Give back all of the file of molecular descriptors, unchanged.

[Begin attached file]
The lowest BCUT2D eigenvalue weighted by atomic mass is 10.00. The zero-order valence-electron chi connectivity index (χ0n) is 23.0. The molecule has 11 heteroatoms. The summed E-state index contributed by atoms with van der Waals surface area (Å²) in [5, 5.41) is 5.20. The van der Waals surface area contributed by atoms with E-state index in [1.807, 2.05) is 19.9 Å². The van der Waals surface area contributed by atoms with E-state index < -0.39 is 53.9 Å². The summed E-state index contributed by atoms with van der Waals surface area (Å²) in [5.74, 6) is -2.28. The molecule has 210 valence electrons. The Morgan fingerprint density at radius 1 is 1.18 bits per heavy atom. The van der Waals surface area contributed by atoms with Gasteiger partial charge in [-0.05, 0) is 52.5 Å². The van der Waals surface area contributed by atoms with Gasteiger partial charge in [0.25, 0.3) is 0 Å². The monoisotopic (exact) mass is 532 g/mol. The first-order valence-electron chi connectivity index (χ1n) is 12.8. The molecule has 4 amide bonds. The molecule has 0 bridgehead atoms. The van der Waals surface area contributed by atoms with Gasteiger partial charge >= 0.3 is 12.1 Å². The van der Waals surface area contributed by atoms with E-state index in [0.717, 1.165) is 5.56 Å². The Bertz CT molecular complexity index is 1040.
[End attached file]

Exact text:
The lowest BCUT2D eigenvalue weighted by atomic mass is 10.00. The zero-order valence-electron chi connectivity index (χ0n) is 23.0. The molecule has 11 heteroatoms. The summed E-state index contributed by atoms with van der Waals surface area (Å²) in [5, 5.41) is 5.20. The van der Waals surface area contributed by atoms with E-state index in [1.807, 2.05) is 19.9 Å². The van der Waals surface area contributed by atoms with E-state index < -0.39 is 53.9 Å². The summed E-state index contributed by atoms with van der Waals surface area (Å²) in [5.74, 6) is -2.28. The molecule has 210 valence electrons. The Morgan fingerprint density at radius 1 is 1.18 bits per heavy atom. The van der Waals surface area contributed by atoms with Gasteiger partial charge in [-0.05, 0) is 52.5 Å². The van der Waals surface area contributed by atoms with Gasteiger partial charge in [0.25, 0.3) is 0 Å². The monoisotopic (exact) mass is 532 g/mol. The first-order valence-electron chi connectivity index (χ1n) is 12.8. The molecule has 4 amide bonds. The molecule has 0 bridgehead atoms. The van der Waals surface area contributed by atoms with Gasteiger partial charge >= 0.3 is 12.1 Å². The van der Waals surface area contributed by atoms with E-state index in [0.717, 1.165) is 5.56 Å². The Bertz CT molecular complexity index is 1040.